First Flight of Vulcan Prototype VX770 in 1952 remembered...
I was just coming up to ten years old at the time of the first flight of the Vulcan, but even then was pretty knowledgeable about all things aviation (one could say a total aviation freak) and was anticipating the Vulcan's imminent rise to the air.
I was at school in Bramhall in those days, not very far from Avro's home at Woodford. On the morning of 30th of August 1952 we had an extracurricular activity involving a visit to nearby Bramhall Hall and when the visit was over, were free to make our own way home. Myself and a couple of friends, strolling at an easy pace enjoying a nice summers day, had just reached the bus stop when the noise of nearby aircraft caught my attention…. and, looking in the direction of the sound, was greeted not only by the sight of the Vulcan flying close by in a gentle turn, but also accompanied by one of the Avro 707 development aircraft and a DH Vampire, both tucked beneath and to one side.
I was able to watch two more passes before the aircraft moved elsewhere; landed most likely. The 707 and the Vampire were, I later found out, trying to ascertain if there was any critical problem to be observed as a couple of items were seen to fall away from the aircraft on departure.* The Vampire belonged to number 613 (City of Manchester) squadron, Royal Auxiliary Air Force, based at nearby Ringway Airport. I believe the OC 613 squadron was also a test pilot with Avro which may explain the presence of an RAF aircraft but, in those days, life was a lot more laid back and if there were any sort of situation everybody in a position to be useful simply stepped up to the plate anyhow.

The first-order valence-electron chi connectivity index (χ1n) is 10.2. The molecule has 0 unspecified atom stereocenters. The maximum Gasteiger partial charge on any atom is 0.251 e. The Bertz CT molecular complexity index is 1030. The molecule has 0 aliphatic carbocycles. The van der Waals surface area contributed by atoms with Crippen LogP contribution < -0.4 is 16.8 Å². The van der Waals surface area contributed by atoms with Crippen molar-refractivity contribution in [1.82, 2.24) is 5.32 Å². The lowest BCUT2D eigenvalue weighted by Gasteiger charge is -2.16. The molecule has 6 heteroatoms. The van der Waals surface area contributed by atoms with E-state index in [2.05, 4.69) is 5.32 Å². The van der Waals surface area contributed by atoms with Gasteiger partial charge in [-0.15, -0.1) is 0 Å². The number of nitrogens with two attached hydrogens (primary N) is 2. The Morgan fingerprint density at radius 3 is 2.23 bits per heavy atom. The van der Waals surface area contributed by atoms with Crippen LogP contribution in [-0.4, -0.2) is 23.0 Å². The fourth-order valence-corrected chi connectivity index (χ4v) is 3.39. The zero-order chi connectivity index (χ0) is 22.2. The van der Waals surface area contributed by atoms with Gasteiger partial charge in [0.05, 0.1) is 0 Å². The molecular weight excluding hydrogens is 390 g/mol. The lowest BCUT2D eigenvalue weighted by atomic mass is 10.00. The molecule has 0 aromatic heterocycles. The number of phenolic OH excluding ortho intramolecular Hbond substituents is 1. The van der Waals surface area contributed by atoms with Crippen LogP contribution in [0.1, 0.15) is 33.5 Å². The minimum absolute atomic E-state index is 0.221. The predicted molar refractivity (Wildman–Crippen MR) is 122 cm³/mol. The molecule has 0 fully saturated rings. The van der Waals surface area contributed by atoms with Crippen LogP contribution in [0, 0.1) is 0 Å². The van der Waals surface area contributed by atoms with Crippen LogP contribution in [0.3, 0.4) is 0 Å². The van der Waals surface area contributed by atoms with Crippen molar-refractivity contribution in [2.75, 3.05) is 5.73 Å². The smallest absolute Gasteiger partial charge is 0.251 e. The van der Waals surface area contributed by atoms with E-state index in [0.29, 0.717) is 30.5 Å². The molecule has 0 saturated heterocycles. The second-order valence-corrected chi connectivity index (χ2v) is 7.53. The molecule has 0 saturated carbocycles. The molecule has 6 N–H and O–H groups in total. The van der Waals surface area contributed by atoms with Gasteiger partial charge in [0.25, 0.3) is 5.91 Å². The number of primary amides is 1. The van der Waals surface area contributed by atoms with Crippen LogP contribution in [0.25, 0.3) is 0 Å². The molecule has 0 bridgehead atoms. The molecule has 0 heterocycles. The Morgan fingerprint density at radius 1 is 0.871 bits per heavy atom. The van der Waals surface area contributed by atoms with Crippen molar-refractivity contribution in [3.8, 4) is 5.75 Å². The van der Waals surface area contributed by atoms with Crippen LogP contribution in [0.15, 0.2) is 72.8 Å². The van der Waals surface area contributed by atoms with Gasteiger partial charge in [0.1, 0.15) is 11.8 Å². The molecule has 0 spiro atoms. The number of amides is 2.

When it became evident I would not be seeing anything further, I dashed home (2 bus rides) and breathlessly reported my ‘sighting’ to our next door neighbour, who was the Chief Observer of the local Royal Observer Corps post and the person first responsible for my interest in aviation. I joined the RAF as a boy entrant in 1958 and my first posting after training was 617 squadron, RAF Scampton, equipped with Vulcan aircraft; I even managed to scrounge a flight in one.
*Editor’s note: The objects that fell off were actually the rear parts of the undercarriage doors that landed harmlessly in open farmland. Roly Falk was flying the Vulcan solo, while the 707A was flown by Jimmy Nelson, who had already flown that day and was low on fuel on the ground, so made a hasty take-off to help check over the aircraft, but landed as soon as the Vampire was airborne. No damage was found and the aircraft landed without further incident. The Vampire was piloted by Jack Wales.